Company set to open; says Riviera’s stopping them: ‘Beyond frustrating’


Highlights

Company sues Riviera Beach, saying chaotic government prevents opening of new cold storage building near port

For Riviera Beach, with a third of its population in poverty, a new, $4.1 million business linking the Port of Palm Beach with multiple island nations of the Caribbean would provide jobs, tax revenues and a strengthened commercial base.

But a company trying to provide just that says the city’s administrative paralysis has delayed the opening of its cold storage facility near the port by 11 months and cost the owner tens of thousands of dollars and counting, while prospective customers call for its services.

“It’s beyond frustrating,” said Michael Drew, owner of Port of Palm Cold Storage, who expected to open Caribbean Freezer Services at 1800-1830 Martin Luther King Blvd. last January. “I’ve had a business in Riviera Beach for 21 years. I’ve never had a problem until this.”

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In a legal action filed Nov. 10 in Palm Beach Circuit Court, his company asks that the court force the city and its building official to do their jobs and restart the permitting process required to open the plant. Judge Edward Garrison has given them until Dec. 11 to respond.

The suit alleges that the building, though 90 percent complete, lacks final approvals it needs to open because it is the victim of changes in city government personnel, conflicting demands and a building official not licensed to hold the position.

Indeed the city administration has been in chaos for months. The city council fired the city manager in September — a manager brought in to clean up the mess left by the previous manager, who was fired. A few months before, the assistant city manager who’d been passed up for the manager job resigned. The human resources director gave notice in October. The internal auditor resigned. The city has no assistant human resources director, purchasing director, IT director or building services director.

The suit alleges that although the previous building official approved the project’s construction, the current interim building official, Ladi March, “not only refuses to perform her statutory duties, she even refused to attend a meeting setup by the city attorney on Nov. 2, 2017 to resolve the issues ….” What’s more, she only received her provisional building code administrator license in May and has yet to receive her permanent license, said Charlie Bennardini, Drew’s attorney.

Attorneys for March and the city said they hadn’t had enough time to analyze the complaint to comment on it.

“Many of those allegations are salacious indeed,” said March’s attorney, Malcolm Cunningham Jr. ” There’s a lot of assertions in that complaint that have no basis in fact.”

According to the suit, the company paid in advance for a master permit for construction. The prior building official did not issue that master permit but authorized the company to start and issued sub-permits to build without it. But on March 9, March slapped the company with a $228,000 fine for having built without permits.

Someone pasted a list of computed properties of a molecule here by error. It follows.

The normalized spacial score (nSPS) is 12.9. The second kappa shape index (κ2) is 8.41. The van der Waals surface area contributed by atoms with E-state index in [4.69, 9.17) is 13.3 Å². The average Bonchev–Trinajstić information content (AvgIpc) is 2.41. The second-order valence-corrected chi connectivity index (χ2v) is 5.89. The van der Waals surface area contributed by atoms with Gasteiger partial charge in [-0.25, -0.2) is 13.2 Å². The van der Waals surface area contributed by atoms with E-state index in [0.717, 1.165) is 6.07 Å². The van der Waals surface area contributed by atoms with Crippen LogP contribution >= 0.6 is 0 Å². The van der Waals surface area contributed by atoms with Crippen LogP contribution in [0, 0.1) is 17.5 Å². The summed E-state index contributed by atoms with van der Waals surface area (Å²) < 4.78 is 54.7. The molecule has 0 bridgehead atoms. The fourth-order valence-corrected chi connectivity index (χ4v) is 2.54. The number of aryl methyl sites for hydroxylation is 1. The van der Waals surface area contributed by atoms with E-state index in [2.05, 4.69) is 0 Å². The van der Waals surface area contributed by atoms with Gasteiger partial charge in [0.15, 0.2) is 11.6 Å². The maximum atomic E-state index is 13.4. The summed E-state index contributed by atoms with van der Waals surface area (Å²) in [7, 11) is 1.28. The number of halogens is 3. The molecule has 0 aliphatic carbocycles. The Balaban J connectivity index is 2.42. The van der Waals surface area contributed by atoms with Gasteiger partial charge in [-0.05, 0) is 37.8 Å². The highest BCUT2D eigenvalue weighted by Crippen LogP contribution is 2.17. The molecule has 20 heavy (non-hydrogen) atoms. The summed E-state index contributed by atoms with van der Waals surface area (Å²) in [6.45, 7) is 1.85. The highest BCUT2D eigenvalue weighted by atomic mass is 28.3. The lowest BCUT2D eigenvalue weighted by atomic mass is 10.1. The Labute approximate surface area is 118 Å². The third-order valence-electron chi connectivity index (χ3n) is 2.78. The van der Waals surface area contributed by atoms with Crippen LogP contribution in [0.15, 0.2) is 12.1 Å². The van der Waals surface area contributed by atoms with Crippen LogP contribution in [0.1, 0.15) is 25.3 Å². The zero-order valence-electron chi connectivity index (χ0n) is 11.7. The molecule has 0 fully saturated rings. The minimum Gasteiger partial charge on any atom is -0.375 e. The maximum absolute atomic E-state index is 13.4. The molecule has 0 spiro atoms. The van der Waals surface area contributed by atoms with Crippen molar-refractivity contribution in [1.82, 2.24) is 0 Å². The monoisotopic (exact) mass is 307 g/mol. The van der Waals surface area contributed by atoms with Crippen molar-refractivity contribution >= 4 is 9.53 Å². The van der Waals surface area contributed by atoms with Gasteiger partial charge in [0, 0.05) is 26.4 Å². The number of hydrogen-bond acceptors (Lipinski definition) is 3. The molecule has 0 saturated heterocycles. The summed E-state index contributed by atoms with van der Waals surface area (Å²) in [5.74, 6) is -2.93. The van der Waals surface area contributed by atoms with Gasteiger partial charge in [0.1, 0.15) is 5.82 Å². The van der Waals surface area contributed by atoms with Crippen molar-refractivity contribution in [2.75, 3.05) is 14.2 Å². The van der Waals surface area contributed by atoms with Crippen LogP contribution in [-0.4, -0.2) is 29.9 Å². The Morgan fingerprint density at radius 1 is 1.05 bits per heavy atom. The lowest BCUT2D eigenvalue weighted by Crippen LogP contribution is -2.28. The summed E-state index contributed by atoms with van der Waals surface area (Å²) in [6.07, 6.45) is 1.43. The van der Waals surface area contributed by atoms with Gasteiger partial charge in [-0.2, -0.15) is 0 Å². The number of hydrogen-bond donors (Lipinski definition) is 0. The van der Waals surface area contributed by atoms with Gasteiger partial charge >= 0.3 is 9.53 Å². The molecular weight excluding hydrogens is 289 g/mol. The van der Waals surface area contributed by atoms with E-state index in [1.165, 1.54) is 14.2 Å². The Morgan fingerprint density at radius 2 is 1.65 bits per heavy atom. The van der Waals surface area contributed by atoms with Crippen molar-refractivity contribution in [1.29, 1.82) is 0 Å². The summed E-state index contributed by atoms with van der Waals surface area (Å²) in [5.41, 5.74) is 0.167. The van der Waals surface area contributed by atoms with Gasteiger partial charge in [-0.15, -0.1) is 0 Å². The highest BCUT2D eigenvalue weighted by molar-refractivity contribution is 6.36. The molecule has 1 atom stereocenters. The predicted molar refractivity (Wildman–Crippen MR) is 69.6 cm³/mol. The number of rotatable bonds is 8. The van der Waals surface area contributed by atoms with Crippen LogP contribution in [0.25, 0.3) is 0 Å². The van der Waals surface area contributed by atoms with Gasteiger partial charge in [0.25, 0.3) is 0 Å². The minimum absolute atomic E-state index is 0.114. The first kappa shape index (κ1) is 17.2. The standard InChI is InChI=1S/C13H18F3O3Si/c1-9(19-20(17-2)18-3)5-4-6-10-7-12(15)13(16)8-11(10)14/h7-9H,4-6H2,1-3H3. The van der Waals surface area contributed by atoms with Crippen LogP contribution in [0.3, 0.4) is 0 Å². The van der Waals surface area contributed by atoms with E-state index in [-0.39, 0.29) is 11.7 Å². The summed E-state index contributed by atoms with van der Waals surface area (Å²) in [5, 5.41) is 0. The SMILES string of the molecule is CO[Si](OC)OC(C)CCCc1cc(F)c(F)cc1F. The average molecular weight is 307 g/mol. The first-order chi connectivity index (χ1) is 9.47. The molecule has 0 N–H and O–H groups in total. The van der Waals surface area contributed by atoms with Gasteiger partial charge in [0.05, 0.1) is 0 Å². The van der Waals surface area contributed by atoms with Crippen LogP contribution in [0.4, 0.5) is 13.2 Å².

“At the time, she was not a licensed building official and had not yet even obtained her provisional building code administrator license,” the suit alleged. Nonetheless, the city demanded the penalty be paid within 24 hours or a stop work order would be issued. And on March 10, a contractor hired by the city to stand in as its building department slapped a “no trespassing” sign on the property and police locked the access gate, the suit alleged.

The company sought the help of the just-hired city manager, Jonathan Evans, who arranged to meet with the company and its representatives and March and iron out the problems.

“Evans reasonably stated the city’s desire to welcome new businesses and to cooperate in getting new businesses up and running,” the suit said. The city agreed to lift the stop work order and Evans and March agreed that the issue of the $228,000 penalty would be resolved “at the point compliance has been achieved.”

But then March wouldn’t approve the needed inspections unless the company paid the penalty, the suit said.

The company couldn’t return to Evans for redress because on Sept. 20, the city council fired him, for unspecified reasons.

A meeting was scheduled for Nov. 2 between the company and its representatives and the city attorney, interim city manager and other officials. But March, the one person with the authority to resolve the issues, “intentionally and defiantly refused to attend,” even though she was believed to be in city hall at the time, the suit alleged.

According to owner Drew, Caribbean Freezer Services would be the only public cold storage facility of its kind near the port. It would provide Caribbean suppliers a place to freeze and store food as cold as minus-20 degrees, prior to shipping to the islands.

Because it was supposed to be open by now, its website already is operating and potential customers have been calling, only to find out the facility remains closed indefinitely.

“I get a lot of phone calls,” Drew said. “I’m turning away business but once it opens, I think it’s very rapidly going to grow.”

Cunningham, meanwhile, also is fending off a $1.5 million lawsuit against the city by a utility contractor, a case the firm says also stems from the city’s disarray. Close Construction LLC of Okeechobee alleges the city breached the firm’s $4 million contract, delayed payments and then fired it for problems caused by the outside engineer the city hired to administer the project, an engineer who doubled his own pay by doing so.

The city contends Close didn’t do what it was paid to do.



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